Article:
No, Martial Law Is Not Coming to America
There’s a long history of using the U.S. military to help alleviate domestic crises. It has yet to lead to military dictatorship.
Amid the panic of the COVID-19 pandemic, with large swaths of the country stuck at home, the economy paralyzed, and state elections postponed, Yale University forensic psychologist Bandy Lee ominously suggested on Twitter that President Donald Trump would use the opportunity to “impose martial law.” Newsweek began publishing stories with fear-inducing titles such as “Inside the Military’s Top Secret Plan If Coronavirus Cripples the Government” and “Inside the U.S. Military’s Plans to Stop ‘Civil Disturbances.’” With thousands of members of the National Guard deployed at the state level and U.S. Navy hospital ships entering domestic waters, Vice President Mike Pence felt compelled to state that, “I want it to be understood that this is not martial law.” Yet The Associated Press acknowledged that “rumors of martial law fly despite reassurances.”
American history and the strength of our system of checks and balances should be enough to dispel such rumors. While fears of martial law turning into dictatorship have a long and deep history in America, so too does the use of the American military to help alleviate domestic crises of the sort we’re currently facing — and the latter has yet to lead to the realization of the former.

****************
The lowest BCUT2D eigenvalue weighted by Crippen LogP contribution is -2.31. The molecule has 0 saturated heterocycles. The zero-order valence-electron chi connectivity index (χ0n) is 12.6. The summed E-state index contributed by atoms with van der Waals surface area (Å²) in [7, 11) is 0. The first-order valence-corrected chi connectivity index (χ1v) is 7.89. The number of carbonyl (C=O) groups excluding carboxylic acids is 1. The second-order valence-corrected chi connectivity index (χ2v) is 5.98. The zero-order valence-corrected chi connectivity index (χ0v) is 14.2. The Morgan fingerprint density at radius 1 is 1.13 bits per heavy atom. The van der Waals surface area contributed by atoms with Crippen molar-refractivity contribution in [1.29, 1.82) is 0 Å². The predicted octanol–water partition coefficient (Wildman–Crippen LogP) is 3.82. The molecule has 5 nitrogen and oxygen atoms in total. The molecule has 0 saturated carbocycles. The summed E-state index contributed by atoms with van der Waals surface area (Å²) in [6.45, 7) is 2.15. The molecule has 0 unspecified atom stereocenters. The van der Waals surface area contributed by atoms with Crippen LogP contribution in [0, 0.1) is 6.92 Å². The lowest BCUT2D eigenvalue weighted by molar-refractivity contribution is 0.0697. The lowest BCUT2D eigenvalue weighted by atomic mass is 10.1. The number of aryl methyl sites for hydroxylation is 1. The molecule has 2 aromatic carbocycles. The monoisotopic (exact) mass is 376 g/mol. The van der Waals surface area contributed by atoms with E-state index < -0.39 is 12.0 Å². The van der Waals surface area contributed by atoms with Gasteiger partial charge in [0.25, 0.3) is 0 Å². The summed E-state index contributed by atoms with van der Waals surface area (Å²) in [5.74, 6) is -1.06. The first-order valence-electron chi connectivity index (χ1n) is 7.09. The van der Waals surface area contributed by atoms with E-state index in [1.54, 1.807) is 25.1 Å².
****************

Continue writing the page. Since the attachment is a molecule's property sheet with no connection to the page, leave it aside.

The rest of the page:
Before we go any further, we should define our terms. Martial law is a very specific and rare phenomenon outlined in Article I, Section 9 of the U.S. Constitution. There, it is defined as the suspension of the trial by one’s peers guaranteed under the Bill of Rights in favor of military justice, or tribunals. It exists only for “cases of rebellion or invasion” in order to maintain “the public safety.” Nationally, only the president (with an act of Congress) can declare it, though it can be imposed on a lesser scale at the state and local levels through a governor’s use of the state National Guard or through the state National Guard’s federalization by the president.
Fears of martial law are as common in American history as the declaration of martial law is rare. We have dreaded the perceived tyranny of unlimited military control since before the United States was even a country: American colonists were fearful of a victorious general becoming a dictator like Julius Caesar or Oliver Cromwell. For much of the colonial era, America lacked a formal military, instead of relying on local militias made up of men between the ages of 16 and 60. A standing army of British soldiers only appeared on American shores on three occasions: in 1676, to instill royal authority in the aftermath of a revolt against the Virginia government known as Bacon’s Rebellion; in 1754, to fight during the French and Indian War; and, finally, in 1768 to silence Boston’s “no taxation without representation” protests. The last resulted in the Boston Massacre, certainly among the low points in American civil–military relations.